Great journalism takes time and money.
After a groundswell of opposition to GNL Québec’s multibillion-dollar natural gas project, the provincial government has rejected the plan. Now advocates say it’s time for other governments to follow suit.
The $14-billion proposal would have moved fracked natural gas from northern British Columbia and Alberta to a liquefaction plant and export terminal at the Port of Saguenay. The company was aiming to export 11 million tonnes per year. GNL Québec said it would be a carbon-neutral facility by offsetting its “direct” greenhouse gas emissions, and that it would help offset dirtier pollutants, like oil or coal, around the world.
But as the public learned more, opposition grew. More than 120,000 Quebecers signed a petition against it, and 648 scientists, 250 health professionals, 40 economists, three Innu communities, and all opposition parties were publicly opposed to the project.
Environment Minister Benoit Charette said the province was not convinced the LNG plant would lower greenhouse gas emissions.
“The promoter has not succeeded in demonstrating this, on the contrary,” he told reporters, adding the government is worried it would discourage natural gas buyers elsewhere from moving to cleaner energy sources.
“This is a project that has more disadvantages than advantages,” he said.
Quebec’s decision to reject the LNG export facility is understood to be a death blow to the Gazoduq pipeline that would have linked the new export facility to the pipeline network stretching to Alberta.
“With the death of the Energy East pipeline in 2017, the setback of Goldboro LNG earlier this month, and the rejection of GNL Québec today, we can finally look forward to a future without new pipelines in la belle province,” a flock of environmental groups said in a statement.
“We must work to implement an ecological and social transition by putting forward sustainable economic development projects that respect nature.”
Signatories include Amnesty International Canada Francophone, the Quebec Association of Physicians for the Environment (QAPE), Équiterre, David Suzuki Foundation, Greenpeace, Nature Québec, La Planète s'invite en Santé, le Regroupement national des conseils régionaux de l'environnement du Québec (RNCREQ), WWF Canada, and several others.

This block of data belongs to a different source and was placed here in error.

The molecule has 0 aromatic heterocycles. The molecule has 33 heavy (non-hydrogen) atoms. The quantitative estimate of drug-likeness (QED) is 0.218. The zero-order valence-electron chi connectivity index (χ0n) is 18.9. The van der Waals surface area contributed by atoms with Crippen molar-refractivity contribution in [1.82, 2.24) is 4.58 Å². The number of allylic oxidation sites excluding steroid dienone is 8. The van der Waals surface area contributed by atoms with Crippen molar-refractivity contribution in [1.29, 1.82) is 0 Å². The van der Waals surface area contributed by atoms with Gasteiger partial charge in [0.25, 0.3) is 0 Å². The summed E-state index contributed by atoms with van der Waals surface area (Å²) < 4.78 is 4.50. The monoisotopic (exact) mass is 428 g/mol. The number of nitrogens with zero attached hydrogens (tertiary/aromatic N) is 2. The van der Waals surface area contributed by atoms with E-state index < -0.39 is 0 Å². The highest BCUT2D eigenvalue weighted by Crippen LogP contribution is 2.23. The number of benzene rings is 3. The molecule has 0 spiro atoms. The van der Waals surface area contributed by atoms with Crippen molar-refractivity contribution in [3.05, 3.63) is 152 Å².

“We are obviously disappointed and surprised with the decision and the board of directors is currently evaluating next steps to address this challenging decision, which impacts our employees, investors and stakeholders,” said Louis-Martin Leclerc on behalf of GNL Québec.
A poll from March showed a majority of Quebecers opposed the project. More than 2,500 briefs were filed opposing it during its provincial environmental assessment, and a 500-page report from the Bureau d'audiences publiques sur l'environnement (BAPE) detailed just how polarizing the project would be, and questioned whether exporting gas would actually reduce global greenhouse gases.
After a groundswell of opposition to GNL Québec’s multibillion-dollar natural gas project, the provincial government has rejected the plan. Now advocates say it’s time for other governments to follow suit. #cdnpoli #LNG
It “was proposed on the premise of supplying fracked gas to the world as a climate solution, and Quebec's government showed a lot of leadership by saying that's completely untrue,” said Julia Levin, senior program manager for climate and energy at advocacy group Environmental Defence. “This will lock those countries into continued dependence on fossil fuels at a time when we have to be moving in the opposite direction.”
Levin called the rejection of the facility a “people-powered victory” against the notion fracked gas should be used as a bridge fuel.
The idea “Canada can help global decarbonization by doubling down on fracked gas (is) a lie,” Levin said. “It's irresponsible for premiers in other parts of the country to continue to latch onto that lie.”
Levin called it a form of climate denial by defining denialism as a failure to act at the scale required by the crisis, even when understanding the crisis is real.
“So if you're continuing to approve LNG projects, like the premier of British Columbia, it's hard to not say you're a climate denier,” she said.
There are three LNG projects under consideration in British Columbia. Premier John Horgan’s office says future LNG projects must live up to the province’s climate commitments, and it will require proponents to show how emissions will be reduced.
— With files from The Canadian Press
John Woodside / Local Journalism Initiative / Canada's National Observer